Most people did, didn’t they? Mine was to request a splurge gun fight for me and my friends, just like in Bugsy Malone. I still can’t understand why such a simple and televisual idea wasn’t picked, but there we go. Perhaps it’s for the best.
I haven’t got loads to say about this, just that right now I’m really into the psychedelic concept albums of the title, and I’m hoping to build up what might be a decent list. Your suggestions would be much appreciated.
Year: 2021 Director: Pablo Larraín
What I was expecting:
1.) A solid biopic with a decent-enough performance from the Pope of Mope, Kristen Stewart — basically a big-screen version of The Crown.
What I got:
1.) An intense, claustrophobic, hallucinatory psychodrama, more Mulholland Drive than The Crown.
2.) A prowling camera that turns Sandringham into The Overlook Hotel and the Royal family into the sinister, watchful islanders from The Wicker Man.
3.) A performance from Kristen Stewart that is definitely excellent and intuitively leans into the unexpected weirdness of the whole thing, but still didn’t impress me quite as much as Emma Corrin in The Crown.
4.) A film that often gets in its own way, conveniently forgetting Diana’s own aristocratic roots in its rush to emphasise her outlier credentials, overlooking the fact that she spends almost no time – over Christmas! – with the two boys to whom she is supposedly devoted, and inadvertently inviting you to share the Royal family’s frustration at her frankly flaky behaviour.
5.) A sublimely skronky score from Jonny Greenwood.
6.) Beautiful, understated supporting turns from Sally Hawkins, Sean Harris And Timothy Spall.
7.) A film that, impressive though it often is and » Continue Reading.
Year: 2021 Director: Garret Price
I knew prior to this documentary that Woodstock 99 was a bit of a shitfest, but I had no idea just how big a shitfest it was. To paraphrase Marilyn Manson (who amazingly was not on the bill) I wasn’t born with enough capital letters to emphasise just how much of a SHITFEST Woodstock 99 turned out to be. We’ll go easy on the details, because much of the pleasure of the film lies in staring at your TV open-mouthed with incredulity for an hour and 50 mins. Let’s just say that in terms of WTF moments it really is the gift that keeps on giving. Think the Fyre documentary turned up to 11. Think Lord of the Flies with boobs and backwards baseball caps. Apocalypse Now where Willard is dispatched to kill Colonel Fred Durst.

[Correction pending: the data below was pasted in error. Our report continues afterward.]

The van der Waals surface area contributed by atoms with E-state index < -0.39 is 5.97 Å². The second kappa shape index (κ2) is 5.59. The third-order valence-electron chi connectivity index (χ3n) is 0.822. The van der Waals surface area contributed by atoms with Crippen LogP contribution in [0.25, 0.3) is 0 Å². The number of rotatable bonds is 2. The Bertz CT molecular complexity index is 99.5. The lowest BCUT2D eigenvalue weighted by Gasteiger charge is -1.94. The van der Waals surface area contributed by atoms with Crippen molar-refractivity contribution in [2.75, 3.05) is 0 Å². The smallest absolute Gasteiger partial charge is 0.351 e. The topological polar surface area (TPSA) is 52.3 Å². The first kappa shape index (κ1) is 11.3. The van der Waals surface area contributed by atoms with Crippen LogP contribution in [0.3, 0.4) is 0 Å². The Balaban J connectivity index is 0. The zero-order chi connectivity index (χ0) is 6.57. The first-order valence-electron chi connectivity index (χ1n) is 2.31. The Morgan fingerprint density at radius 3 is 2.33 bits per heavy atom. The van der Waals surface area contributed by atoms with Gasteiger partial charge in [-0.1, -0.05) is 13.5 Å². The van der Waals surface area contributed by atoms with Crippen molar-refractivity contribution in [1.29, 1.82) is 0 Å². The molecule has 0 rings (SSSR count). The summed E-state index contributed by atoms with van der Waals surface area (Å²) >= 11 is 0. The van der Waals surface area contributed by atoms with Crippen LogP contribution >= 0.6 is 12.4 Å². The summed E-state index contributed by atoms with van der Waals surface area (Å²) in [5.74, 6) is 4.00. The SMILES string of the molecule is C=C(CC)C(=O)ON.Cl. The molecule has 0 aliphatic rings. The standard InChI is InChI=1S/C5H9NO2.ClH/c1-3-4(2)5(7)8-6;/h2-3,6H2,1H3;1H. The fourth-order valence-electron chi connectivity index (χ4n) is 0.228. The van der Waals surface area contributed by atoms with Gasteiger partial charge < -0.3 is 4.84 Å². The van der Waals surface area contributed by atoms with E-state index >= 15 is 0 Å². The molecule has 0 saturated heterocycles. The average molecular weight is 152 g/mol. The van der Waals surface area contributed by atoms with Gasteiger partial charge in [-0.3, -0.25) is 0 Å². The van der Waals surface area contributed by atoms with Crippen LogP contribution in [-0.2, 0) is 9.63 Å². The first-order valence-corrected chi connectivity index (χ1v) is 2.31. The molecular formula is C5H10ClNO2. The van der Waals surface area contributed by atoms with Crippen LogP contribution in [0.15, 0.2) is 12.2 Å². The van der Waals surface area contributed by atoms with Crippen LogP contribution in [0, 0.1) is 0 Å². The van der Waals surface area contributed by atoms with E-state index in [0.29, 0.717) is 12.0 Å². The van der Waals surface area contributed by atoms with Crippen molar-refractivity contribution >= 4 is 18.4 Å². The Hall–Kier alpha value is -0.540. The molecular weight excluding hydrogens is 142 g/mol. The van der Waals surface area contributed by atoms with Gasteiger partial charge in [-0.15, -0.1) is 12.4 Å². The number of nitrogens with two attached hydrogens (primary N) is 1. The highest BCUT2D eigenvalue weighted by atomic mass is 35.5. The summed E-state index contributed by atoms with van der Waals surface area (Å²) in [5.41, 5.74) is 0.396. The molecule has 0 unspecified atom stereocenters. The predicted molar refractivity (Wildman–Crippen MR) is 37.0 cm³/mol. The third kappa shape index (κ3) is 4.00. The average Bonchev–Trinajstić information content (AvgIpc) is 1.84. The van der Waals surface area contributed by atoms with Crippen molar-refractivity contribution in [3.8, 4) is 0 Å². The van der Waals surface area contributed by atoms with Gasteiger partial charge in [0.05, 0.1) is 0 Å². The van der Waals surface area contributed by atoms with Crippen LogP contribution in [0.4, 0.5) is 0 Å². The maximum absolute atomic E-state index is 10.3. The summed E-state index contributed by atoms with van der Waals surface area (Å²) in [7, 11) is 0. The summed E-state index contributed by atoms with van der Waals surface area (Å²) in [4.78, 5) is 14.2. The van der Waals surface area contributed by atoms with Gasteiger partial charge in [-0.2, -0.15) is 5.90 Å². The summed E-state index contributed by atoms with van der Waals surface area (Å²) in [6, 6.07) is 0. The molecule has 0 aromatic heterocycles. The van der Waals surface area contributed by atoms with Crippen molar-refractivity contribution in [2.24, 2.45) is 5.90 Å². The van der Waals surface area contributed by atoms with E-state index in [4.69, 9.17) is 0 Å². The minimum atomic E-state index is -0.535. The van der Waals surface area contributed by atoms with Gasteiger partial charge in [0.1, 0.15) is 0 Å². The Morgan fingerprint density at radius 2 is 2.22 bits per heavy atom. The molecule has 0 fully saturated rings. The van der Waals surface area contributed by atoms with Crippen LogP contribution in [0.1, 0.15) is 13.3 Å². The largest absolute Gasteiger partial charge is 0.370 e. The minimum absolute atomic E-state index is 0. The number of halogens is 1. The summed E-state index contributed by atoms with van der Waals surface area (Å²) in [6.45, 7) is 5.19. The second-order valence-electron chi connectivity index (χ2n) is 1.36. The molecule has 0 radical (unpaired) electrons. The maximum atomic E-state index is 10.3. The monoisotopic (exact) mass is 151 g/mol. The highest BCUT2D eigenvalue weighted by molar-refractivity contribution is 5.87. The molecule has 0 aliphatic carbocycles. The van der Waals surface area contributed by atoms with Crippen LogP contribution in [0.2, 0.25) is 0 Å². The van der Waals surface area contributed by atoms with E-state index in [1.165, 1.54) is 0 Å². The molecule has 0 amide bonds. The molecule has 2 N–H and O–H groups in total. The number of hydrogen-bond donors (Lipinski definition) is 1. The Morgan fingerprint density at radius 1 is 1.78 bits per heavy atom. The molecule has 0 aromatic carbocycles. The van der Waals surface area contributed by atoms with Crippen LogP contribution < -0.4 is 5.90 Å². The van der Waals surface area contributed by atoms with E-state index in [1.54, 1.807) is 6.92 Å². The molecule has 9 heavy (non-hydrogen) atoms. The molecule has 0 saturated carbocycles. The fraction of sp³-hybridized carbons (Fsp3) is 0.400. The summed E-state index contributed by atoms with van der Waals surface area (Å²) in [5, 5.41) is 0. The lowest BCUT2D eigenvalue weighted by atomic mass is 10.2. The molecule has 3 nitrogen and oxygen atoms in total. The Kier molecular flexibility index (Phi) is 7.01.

But there’s a Hepworthian ‘here’s the thing’ here, because this is a festival that from your place on the sofa looks like an actual vision of hell on earth. Women are being mauled. People are dropping like flies. The place is clearly a cesspit, literally and metaphorically. And yet where is all the footage of traumatised and shell-shocked festival-goers? » Continue Reading.
I realise that good forum form is to write a mini-essay introducing the topic, but the truth is that I’m far less interested in my own thoughts than in yours. The idea is that if you could be in the, say, top three of any sport in the known universe, what would it be? If it’s football, you can be Ronaldo. If it’s tennis, you can be Djokovic… Maybe swimming, motocross, table tennis, whatever. You get the picture.
Personally I’m feeling the tennis. But I’m also torn between that and F1.
Anybody want to report their booty? I made a bit of a day of it and dragged the kids out. The youngest was bored shitless and mainly played on his phone, but the eldest was very much into the whole idea and bagged The Boy With the Arab Strap by Belle and Sebastian. As for me, I somewhat overdid it and came away with…
Warpaint — The Fool Weatherall Mixes The Cure – Faith picture disc Primal Scream – Dixie Narco EP Poly Styrene – Translucence Ultravox – Vienna (Steven Wilson Mix)